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Re: [avr-gcc-list] binutils 2.22 blow up program size with -flto

From: Georg-Johann Lay
Subject: Re: [avr-gcc-list] binutils 2.22 blow up program size with -flto
Date: Sun, 12 Aug 2012 11:15:32 +0200
User-agent: Thunderbird (Windows/20100228)

CCing Jörg and Marek

Volker Kuhlmann schrieb:
Weddington, Eric wrote:

There are known issues with LTO and AVR, though unknown reasons why.

Would you have a link to that known issues list?

GCC PR50616: [mingw32] ICE: lto1.exe: invalid resolution in the
             resolution file

GCC PR52692: [avr] Add support for avr-specific built-ins + LTO

BIN PR12742: [mingw32] mingw32 and --enable-lto in Canadian cross build

Moreover, I observed problems with LTO and unfriendly installation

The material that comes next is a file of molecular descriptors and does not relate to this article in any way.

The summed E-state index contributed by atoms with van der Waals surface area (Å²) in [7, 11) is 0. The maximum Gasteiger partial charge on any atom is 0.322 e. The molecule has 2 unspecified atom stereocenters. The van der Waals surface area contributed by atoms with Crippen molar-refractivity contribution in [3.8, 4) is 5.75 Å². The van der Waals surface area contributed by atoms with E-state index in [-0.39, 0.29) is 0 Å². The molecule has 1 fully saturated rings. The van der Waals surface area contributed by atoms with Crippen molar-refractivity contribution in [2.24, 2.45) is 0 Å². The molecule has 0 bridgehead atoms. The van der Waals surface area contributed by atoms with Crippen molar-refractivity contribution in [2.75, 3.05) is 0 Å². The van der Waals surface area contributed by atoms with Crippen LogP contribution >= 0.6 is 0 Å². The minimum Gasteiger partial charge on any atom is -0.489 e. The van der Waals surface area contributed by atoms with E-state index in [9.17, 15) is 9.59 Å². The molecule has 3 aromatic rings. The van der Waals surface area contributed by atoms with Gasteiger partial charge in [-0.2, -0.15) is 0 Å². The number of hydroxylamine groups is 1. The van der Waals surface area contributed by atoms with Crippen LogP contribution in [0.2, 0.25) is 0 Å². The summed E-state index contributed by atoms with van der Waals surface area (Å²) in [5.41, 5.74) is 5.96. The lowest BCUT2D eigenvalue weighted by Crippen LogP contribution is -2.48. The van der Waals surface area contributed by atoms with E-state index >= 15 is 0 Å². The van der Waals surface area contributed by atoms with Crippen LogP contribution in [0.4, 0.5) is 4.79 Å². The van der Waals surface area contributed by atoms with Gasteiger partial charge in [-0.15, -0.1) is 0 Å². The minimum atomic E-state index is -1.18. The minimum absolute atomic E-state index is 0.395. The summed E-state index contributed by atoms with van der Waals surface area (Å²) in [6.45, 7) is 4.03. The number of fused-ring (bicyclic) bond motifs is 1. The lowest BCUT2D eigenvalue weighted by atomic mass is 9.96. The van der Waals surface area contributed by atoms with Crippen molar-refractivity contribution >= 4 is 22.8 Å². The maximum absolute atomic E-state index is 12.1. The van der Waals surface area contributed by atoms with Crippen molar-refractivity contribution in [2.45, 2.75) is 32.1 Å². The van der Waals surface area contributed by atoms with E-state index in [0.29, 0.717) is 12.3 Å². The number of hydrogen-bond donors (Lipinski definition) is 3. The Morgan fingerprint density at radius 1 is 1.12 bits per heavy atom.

paths, e.g. such containing blanks.

* binutils 2.22 really increases program size, and the combination with
avr-gcc 4.6.2 and LTO fails. What actually is the reason for this?
And is this a gcc problem?

It's hard to imagine how binutils would be capable of increasing the
program size.  Maybe you are observing a different artifact and it's
just incidental.

* Program size from avr-gcc 4.3 to 4.6 decreases steadily, generally
speaking. LTO with 4.6 has a positive effect with binutils 2.19.1
and is non-functional with 2.22.

Binutils has/had bugs that are unrelated to LTO, e.g.
PR13812, PR12494, PR14058, PR13899, PR13697.

* 4.7 is, from previous posts on this list, the best optimised and least
buggy gcc version. However its program size gives no advantage over 4.3
in any of the ways I have tried, which is unfortunate. More precisely,